Pharmacy Today logo

Diabetes care AIDed by new digital technologies
Roger Selvage 721

Diabetes care AIDed by new digital technologies

Previous Article How reliable is ChatGPT as a tool for MTM?
Next Article Weight-loss injectables enjoy exploding popularity among the 2 in 3 American adults who are overweight or obese Weight-loss injectables enjoy exploding popularity among the 2 in 3 American adults who are overweight or obese


Olivia C. Welter, PharmD

Woman wearing Insulin Infusion Pump.

Patients with diabetes have been using devices such as insulin pumps and continuous glucose monitors for many years, but automated insulin delivery (AID) technologies appear to be the next big tool in the progression of diabetes technology.

In a new consensus recommendation on AID systems published in the April 2023 issue of Endocrine Reviews, Phillips and colleagues provided not only key information for clinicians to consider when evaluating AID systems as a treatment option, but also emerging knowledge on upcoming enhancements to AID systems.

Benefits of AID systems

AID systems are some of the most recent digital technologies available to patients with diabetes, adding sophisticated algorithms to closed-loop systems. Such algorithms can continuously adjust insulin delivery in response to real-time glucose levels obtained from the sensor component of the AID system. Additionally, newer versions of AID systems have sensors that do not require calibration, and automatic corrective doses of insulin are provided in response to improved adaptive algorithms. Patients can even observe in real-time how their lifestyle can affect their blood glucose level.

Studies such as the one published in NEJM on November 30, 2023, by Hughes and colleagues highlight real-world results from individual patients. Some benefits of AID systems, noted the study, include rapid decrease of measured glycated hemoglobin, better quality of life due to an easier injection process, and improved user comfort with managing extremes of blood glucose measurements.

The researchers said that AID therapy can increase the time that a patient spends in target glucose range without triggering hypoglycemia as well as reduce the burden of diabetes management among both patients with diabetes and their support system.

Target populations for AID

The study provided recommendations for which type of patients should be considered for AID system use. All patients with T1D are the primary target population, including children 7 years or older, adolescents, and adults.

Clinicians should consider recommending AID systems to older adults, children under 7 years old, and pregnant patients with T1D as well. Authors of the recommendation suggested that AID systems be permitted in hospital settings under supervision in an effort not to complicate care or confuse patients, as some institutions may revert patients back to insulin injections when hospitalized.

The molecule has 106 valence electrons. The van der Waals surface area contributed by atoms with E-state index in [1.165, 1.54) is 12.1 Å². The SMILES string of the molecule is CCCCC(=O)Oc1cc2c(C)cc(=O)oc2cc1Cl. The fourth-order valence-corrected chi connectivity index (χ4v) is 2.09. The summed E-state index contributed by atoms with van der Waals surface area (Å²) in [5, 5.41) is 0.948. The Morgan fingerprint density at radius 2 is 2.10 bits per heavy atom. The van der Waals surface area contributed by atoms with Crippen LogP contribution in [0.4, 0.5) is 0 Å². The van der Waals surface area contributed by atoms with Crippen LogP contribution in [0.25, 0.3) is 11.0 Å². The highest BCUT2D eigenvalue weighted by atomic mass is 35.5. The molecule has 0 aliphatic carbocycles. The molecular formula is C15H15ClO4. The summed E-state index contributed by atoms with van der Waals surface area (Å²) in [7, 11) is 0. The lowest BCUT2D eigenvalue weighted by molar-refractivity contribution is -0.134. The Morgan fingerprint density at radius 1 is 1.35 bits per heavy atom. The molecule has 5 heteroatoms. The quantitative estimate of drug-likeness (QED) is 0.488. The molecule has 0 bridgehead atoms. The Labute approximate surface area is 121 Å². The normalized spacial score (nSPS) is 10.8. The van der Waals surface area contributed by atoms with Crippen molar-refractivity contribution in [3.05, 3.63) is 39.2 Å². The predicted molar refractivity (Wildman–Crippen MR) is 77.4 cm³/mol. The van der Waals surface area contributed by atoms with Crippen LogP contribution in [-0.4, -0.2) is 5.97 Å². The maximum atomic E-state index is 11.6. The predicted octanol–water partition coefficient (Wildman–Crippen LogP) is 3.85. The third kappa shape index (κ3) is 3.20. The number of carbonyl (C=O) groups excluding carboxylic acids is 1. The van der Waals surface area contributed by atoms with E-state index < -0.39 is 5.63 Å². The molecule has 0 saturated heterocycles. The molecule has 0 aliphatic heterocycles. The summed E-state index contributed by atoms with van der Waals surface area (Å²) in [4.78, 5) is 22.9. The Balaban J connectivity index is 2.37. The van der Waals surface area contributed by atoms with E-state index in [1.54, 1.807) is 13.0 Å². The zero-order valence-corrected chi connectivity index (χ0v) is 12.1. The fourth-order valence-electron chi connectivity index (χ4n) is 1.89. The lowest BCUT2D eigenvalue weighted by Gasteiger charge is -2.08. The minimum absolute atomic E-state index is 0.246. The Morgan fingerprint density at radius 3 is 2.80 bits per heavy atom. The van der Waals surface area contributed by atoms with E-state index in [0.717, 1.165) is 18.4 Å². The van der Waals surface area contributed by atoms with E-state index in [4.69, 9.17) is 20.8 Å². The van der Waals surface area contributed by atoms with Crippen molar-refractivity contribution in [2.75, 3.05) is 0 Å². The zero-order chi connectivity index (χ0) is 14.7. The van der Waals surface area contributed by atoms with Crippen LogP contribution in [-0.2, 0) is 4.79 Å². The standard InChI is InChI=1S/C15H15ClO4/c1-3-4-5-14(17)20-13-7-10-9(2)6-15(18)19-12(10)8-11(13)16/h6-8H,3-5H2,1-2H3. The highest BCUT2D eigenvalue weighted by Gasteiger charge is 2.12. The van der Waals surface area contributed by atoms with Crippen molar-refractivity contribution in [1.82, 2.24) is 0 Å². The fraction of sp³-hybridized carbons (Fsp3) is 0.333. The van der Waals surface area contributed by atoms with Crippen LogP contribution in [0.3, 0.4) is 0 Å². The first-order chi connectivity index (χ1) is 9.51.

Barriers with digital technologies

The recommendations emphasized that although AID systems are highly beneficial for patients, there are certain barriers to using them. Clinicians must emphasize to patients that AID systems can only help make diabetes management easier, not completely replace basic skills.

Patients using AID systems as well as health care providers must be properly trained in how to use AID devices and how to troubleshoot if issues arise.

According to the authors, multifactorial racial and ethnic disparities exist in prescribing AID system technologies, meaning that some individuals who would be appropriate candidates for AID systems may be overlooked due to preconceptions and unconscious biases about the individual, their family, or their psychological attributes.

Diabetes technologies can be fairly expensive, which could cause individuals to opt out of using AID systems to save money. In addition, cost-effectiveness studies on AID technologies are scarce and little data are available to payers as they try to determine whether they will cover such systems.

New developments in AID technologies

Newer versions of AID systems that could incorporate glucagon or pramlintide delivery in addition to insulin are currently under development. These would address not only elevated blood glucose levels, but also hypoglycemia.

The researchers noted that AID systems may soon become fully automated, with inputs such as motion sensing, meal detection, and disturbance anticipation used to control blood glucose levels falling outside of target glucose ranges after a meal or during exercise.

In order for AID systems to continue being accepted by patients with diabetes as treatment options, the authors highlighted that size, shape, battery life, and customizations of AID hardware and software are crucial factors. Looking toward the future, diabetes technology companies should consider how they can continue improving these key features of their systems. ■



Documents to download